Purpose: This study aims to evaluate a method to detect heart rate variability (HRV) changes using short ECG segments during ablation for arrhythmias.
Methods: HRV was averaged from sequentially shorter time windows from 5-min ECG recordings in 15 healthy volunteers. The 40-s window was identified as the shortest duration that yielded reproducible values in high frequency (HF) and low frequency (LF) HRV. This method was validated in patients undergoing tilt table testing to see if the expected modulation in HRV that occurs prior to syncope could be detected from multiple 40-s recordings. Lastly, this method was used to assess HRV changes in 75 patients undergoing ablation for atrial fibrillation (AF) and other arrhythmias, to see if autonomic modulation as a result of ablation could be detected. A further 14 patients had stepwise HRV measurements at different stages of the AF ablation procedure to determine whether intra-procedural HRV changes could be detected.
Results: HRV, averaged from multiple 40-s recordings, demonstrated the expected increase immediately preceding syncope compared with baseline (LF: 341 ± 311-1,536 ± 1,368 ms(2), p< 0.05; HF: 342 ± 339-1,628 ± 1,755 ms(2), p < 0.05). AF ablation, particularly following right pulmonary vein circumferential ablation, produced immediately detectable reductions in LF (153 ± 251-50 + 116 ms(2), p < 0.001) and HF (86 ± 195-33 ± 83 ms(2), p < 0.001) without any change in RR interval (877 ± 191-843 ± 220 ms, p = 0.261). Ablation for atrial flutter did not change the mean RR interval, LF or HF HRV.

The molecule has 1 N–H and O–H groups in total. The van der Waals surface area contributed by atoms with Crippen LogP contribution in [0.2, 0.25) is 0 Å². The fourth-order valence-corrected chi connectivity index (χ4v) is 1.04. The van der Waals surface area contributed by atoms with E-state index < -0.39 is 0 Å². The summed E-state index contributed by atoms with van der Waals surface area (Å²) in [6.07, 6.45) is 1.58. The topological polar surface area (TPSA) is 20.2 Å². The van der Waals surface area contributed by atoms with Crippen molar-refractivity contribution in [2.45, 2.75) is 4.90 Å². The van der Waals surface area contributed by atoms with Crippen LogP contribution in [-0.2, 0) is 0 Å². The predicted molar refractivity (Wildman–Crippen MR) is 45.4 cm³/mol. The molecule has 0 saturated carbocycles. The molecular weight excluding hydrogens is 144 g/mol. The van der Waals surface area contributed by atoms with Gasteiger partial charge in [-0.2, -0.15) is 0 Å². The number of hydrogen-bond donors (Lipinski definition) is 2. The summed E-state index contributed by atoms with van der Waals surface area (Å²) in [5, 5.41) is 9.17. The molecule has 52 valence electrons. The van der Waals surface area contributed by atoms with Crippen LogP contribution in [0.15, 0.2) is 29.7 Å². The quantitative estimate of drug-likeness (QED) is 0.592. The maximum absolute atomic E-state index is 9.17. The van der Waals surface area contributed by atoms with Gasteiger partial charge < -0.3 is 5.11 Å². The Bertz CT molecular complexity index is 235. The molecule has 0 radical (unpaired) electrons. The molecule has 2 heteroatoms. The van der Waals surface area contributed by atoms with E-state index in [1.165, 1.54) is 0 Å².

Conclusion: Averaging multiple 40-s windows give valid HF and LF HRV measurements that enable detection of intra-procedural changes. Left atrial ablation around the right-sided pulmonary veins is unique in producing reductions in HRV. This method has the potential for use as an endpoint marker for adjunctive autonomic ablation procedures.